Through the technique of meditation this sound can be contacted at the eye centre where the consciousness collects. According to the teachings of the saints, it is through meditation that we contact the Shabd and merge back into it, thereby fulfilling the purpose of human life. Simple, isn’t it? Straight thinking!
We are taught by our Master that we can only come into contact with Shabd when the mind is completely still. Meditation is the technique we are given to still the mind in order to reach this state of perfect concentration. We need to create the correct atmosphere for this work if we want to be successful in our undertaking. It is a lifelong study and we need to prepare ourselves correctly for it. So we need to get ourselves into the laboratory, or onto the playing field, and start practising.
Like an athlete who wants to win the marathon at the Olympic Games, we have to go to the correct field to practise. The athlete does not go to the swimming pool or the tennis court to practise for the marathon. He goes to the athletic field or onto the road. He doesn’t buy himself a pair of underwater goggles or a racket – no, he gets himself a pair of running shoes, he puts these on and he slowly starts to train himself to run.
Similarly, we who have set ourselves the goal of contacting the supreme creative life force have to prepare ourselves for our task. We have to go to our own athletic field, which is inside of ourselves: That is where God is. When we get initiated we are taught where we have to go and how to practise. We are shown how to sit and how to concentrate, and along the way we may attend the initiation of others to ensure that we remember what we have been taught.
Satsang, our literature and seva help us maintain our level of commitment towards our goal. We need to be reminded constantly of what we are, what we are doing here and what our main purpose in life is. And for this we need to think straight, not crooked.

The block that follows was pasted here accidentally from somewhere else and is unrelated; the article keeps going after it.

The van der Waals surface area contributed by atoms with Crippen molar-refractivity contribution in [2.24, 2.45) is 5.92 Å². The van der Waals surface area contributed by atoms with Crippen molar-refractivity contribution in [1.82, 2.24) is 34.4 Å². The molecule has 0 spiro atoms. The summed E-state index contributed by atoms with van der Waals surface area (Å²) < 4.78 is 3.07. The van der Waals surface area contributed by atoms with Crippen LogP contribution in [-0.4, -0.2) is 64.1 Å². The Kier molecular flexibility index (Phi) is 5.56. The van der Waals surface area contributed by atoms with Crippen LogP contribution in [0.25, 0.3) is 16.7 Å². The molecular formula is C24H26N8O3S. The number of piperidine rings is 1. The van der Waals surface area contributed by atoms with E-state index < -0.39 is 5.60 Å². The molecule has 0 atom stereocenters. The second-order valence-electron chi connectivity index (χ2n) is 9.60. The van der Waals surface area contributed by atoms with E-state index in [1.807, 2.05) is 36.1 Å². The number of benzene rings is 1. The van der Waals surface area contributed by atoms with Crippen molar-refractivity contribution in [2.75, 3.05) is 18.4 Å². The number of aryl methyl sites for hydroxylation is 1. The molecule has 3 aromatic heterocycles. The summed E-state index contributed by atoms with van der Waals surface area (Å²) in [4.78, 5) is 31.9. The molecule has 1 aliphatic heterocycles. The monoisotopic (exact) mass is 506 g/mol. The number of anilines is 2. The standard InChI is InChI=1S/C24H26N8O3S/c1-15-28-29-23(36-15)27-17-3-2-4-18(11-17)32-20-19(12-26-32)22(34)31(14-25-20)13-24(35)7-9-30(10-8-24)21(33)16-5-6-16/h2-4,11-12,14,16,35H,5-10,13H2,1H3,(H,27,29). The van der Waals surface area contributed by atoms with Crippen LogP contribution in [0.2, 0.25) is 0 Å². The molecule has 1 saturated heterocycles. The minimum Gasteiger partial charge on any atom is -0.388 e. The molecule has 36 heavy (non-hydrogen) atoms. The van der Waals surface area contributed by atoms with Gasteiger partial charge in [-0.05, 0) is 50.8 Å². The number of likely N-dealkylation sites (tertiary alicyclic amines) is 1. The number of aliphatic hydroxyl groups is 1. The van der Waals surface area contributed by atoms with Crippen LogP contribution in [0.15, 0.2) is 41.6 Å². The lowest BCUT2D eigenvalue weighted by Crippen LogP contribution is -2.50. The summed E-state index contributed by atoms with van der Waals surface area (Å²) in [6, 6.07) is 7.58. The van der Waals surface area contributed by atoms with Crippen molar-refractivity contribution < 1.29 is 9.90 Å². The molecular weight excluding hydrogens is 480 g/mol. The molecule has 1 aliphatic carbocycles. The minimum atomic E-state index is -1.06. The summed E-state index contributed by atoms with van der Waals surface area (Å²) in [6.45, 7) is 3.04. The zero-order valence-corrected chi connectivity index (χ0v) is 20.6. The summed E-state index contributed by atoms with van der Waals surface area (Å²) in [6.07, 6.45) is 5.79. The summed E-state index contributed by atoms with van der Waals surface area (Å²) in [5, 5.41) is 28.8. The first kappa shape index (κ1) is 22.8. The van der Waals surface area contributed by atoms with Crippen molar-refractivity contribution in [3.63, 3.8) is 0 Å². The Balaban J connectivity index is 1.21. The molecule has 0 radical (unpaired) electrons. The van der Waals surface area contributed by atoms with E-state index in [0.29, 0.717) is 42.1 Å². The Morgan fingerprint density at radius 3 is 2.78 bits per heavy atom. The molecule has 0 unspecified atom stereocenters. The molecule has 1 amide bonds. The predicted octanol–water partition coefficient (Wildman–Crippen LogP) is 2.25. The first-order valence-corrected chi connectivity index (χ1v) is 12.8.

At the time of initiation we agree to obey the four principles. For the rest of our life we must follow them vigilantly and without compromise if we want to be successful on this path. If we fall along the way, the Master will lovingly encourage us to stand up and try again. He will not leave us. We may not be aware of his presence, but he is there.
Meditation is the real task we undertake, and the Master places the highest priority on this practice. In almost all his answers we will find the advice: “Do your meditation.”
If we talk about straight thinking, this is where it applies the most. We need to have the right attitude, sit for our two and a half hours every day and never miss a day.
If we follow the techniques as taught to us by our perfect living Master we will advance spiritually and change our attitude, which in turn will bring a feeling of contentment that is very rewarding. We need to utilize our intellect to think about these things – we need to work it out for ourselves.
And we will get to a point where we will be able to distinguish between straight and crooked thinking. And when we think straight we will see how much sense it makes to make meditation our number one priority in life.
And with regard to meditation, we are repeatedly told that we should do our best under all circumstances, and then leave the results in the hands of the Master. As Great Master tells us in Spiritual Gems:
Your worries and cares are the Master’s worries and cares. Leave them to him to deal with. Having become carefree, your business is to cultivate His love.
That’s straight thinking.
We generate thousands of thoughts every day. From the spiritual perspective this means that thousands of times a day our mind bypasses the eye centre as we run from one thought to another without rest or pause. No wonder we feel restless and anxious! How could it be otherwise, with all that activity going on within our head? When we indulge in wanton thinking, we waste many opportunities to centre ourselves through spiritual repetition (simran). We miss the benefit that is available to us – the well-being that comes from repeating the words the Master gave us at the time of our initiation, through which we create that much-needed focus at the eye centre.